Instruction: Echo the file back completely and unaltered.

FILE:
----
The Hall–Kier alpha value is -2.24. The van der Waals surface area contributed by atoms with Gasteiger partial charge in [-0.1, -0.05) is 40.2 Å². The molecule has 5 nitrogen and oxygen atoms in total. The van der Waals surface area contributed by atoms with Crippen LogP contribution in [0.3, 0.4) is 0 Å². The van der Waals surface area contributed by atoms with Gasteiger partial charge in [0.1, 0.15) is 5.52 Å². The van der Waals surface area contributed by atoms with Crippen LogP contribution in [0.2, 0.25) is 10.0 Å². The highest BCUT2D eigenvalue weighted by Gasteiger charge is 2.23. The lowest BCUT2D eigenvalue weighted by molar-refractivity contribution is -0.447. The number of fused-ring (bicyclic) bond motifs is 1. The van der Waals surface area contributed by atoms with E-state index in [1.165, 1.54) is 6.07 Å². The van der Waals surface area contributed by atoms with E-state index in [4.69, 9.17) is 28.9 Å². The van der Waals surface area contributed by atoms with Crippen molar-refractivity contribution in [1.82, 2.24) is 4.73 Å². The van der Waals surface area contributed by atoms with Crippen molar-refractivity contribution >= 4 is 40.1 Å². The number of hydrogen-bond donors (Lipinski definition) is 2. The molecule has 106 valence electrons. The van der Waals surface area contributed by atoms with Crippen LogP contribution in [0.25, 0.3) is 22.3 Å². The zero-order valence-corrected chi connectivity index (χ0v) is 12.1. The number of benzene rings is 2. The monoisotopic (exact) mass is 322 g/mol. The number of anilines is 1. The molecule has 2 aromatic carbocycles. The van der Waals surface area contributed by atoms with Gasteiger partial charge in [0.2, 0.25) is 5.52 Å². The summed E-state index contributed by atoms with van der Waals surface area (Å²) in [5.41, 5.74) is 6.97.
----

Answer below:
The Hall–Kier alpha value is -2.24. The van der Waals surface area contributed by atoms with Gasteiger partial charge in [-0.1, -0.05) is 40.2 Å². The molecule has 5 nitrogen and oxygen atoms in total. The van der Waals surface area contributed by atoms with Crippen LogP contribution in [0.3, 0.4) is 0 Å². The van der Waals surface area contributed by atoms with Gasteiger partial charge in [0.1, 0.15) is 5.52 Å². The van der Waals surface area contributed by atoms with Crippen LogP contribution in [0.2, 0.25) is 10.0 Å². The highest BCUT2D eigenvalue weighted by Gasteiger charge is 2.23. The lowest BCUT2D eigenvalue weighted by molar-refractivity contribution is -0.447. The number of fused-ring (bicyclic) bond motifs is 1. The van der Waals surface area contributed by atoms with E-state index in [1.165, 1.54) is 6.07 Å². The van der Waals surface area contributed by atoms with E-state index in [4.69, 9.17) is 28.9 Å². The van der Waals surface area contributed by atoms with Crippen molar-refractivity contribution in [1.82, 2.24) is 4.73 Å². The van der Waals surface area contributed by atoms with Crippen molar-refractivity contribution >= 4 is 40.1 Å². The number of hydrogen-bond donors (Lipinski definition) is 2. The molecule has 106 valence electrons. The van der Waals surface area contributed by atoms with Crippen LogP contribution in [0.25, 0.3) is 22.3 Å². The zero-order valence-corrected chi connectivity index (χ0v) is 12.1. The number of benzene rings is 2. The monoisotopic (exact) mass is 322 g/mol. The number of anilines is 1. The molecule has 2 aromatic carbocycles. The van der Waals surface area contributed by atoms with Gasteiger partial charge in [0.2, 0.25) is 5.52 Å². The summed E-state index contributed by atoms with van der Waals surface area (Å²) in [5.41, 5.74) is 6.97.